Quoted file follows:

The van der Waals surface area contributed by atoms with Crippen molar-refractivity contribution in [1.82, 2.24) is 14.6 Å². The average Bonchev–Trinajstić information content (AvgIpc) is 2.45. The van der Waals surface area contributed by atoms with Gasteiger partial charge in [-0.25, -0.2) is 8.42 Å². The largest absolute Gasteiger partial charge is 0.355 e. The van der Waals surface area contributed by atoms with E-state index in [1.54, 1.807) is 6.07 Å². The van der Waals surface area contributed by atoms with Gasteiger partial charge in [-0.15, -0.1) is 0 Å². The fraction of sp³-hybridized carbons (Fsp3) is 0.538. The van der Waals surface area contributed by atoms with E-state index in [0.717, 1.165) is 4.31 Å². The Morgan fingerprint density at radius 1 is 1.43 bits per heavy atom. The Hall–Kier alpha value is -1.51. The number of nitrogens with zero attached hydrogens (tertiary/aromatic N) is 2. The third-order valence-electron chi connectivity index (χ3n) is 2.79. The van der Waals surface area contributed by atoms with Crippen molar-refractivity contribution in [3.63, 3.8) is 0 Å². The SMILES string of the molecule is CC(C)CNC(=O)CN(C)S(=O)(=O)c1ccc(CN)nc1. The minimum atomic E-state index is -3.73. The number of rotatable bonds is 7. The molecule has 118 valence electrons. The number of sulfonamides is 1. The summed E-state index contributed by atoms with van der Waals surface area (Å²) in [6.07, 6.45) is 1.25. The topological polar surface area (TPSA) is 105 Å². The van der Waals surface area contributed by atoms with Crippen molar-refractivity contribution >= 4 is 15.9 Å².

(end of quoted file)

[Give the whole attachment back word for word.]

The van der Waals surface area contributed by atoms with Crippen molar-refractivity contribution in [1.82, 2.24) is 14.6 Å². The average Bonchev–Trinajstić information content (AvgIpc) is 2.45. The van der Waals surface area contributed by atoms with Gasteiger partial charge in [-0.25, -0.2) is 8.42 Å². The largest absolute Gasteiger partial charge is 0.355 e. The van der Waals surface area contributed by atoms with E-state index in [1.54, 1.807) is 6.07 Å². The van der Waals surface area contributed by atoms with Gasteiger partial charge in [-0.15, -0.1) is 0 Å². The fraction of sp³-hybridized carbons (Fsp3) is 0.538. The van der Waals surface area contributed by atoms with E-state index in [0.717, 1.165) is 4.31 Å². The Morgan fingerprint density at radius 1 is 1.43 bits per heavy atom. The Hall–Kier alpha value is -1.51. The number of nitrogens with zero attached hydrogens (tertiary/aromatic N) is 2. The third-order valence-electron chi connectivity index (χ3n) is 2.79. The van der Waals surface area contributed by atoms with Crippen molar-refractivity contribution in [3.63, 3.8) is 0 Å². The SMILES string of the molecule is CC(C)CNC(=O)CN(C)S(=O)(=O)c1ccc(CN)nc1. The minimum atomic E-state index is -3.73. The number of rotatable bonds is 7. The molecule has 118 valence electrons. The number of sulfonamides is 1. The summed E-state index contributed by atoms with van der Waals surface area (Å²) in [6.07, 6.45) is 1.25. The topological polar surface area (TPSA) is 105 Å². The van der Waals surface area contributed by atoms with Crippen molar-refractivity contribution >= 4 is 15.9 Å².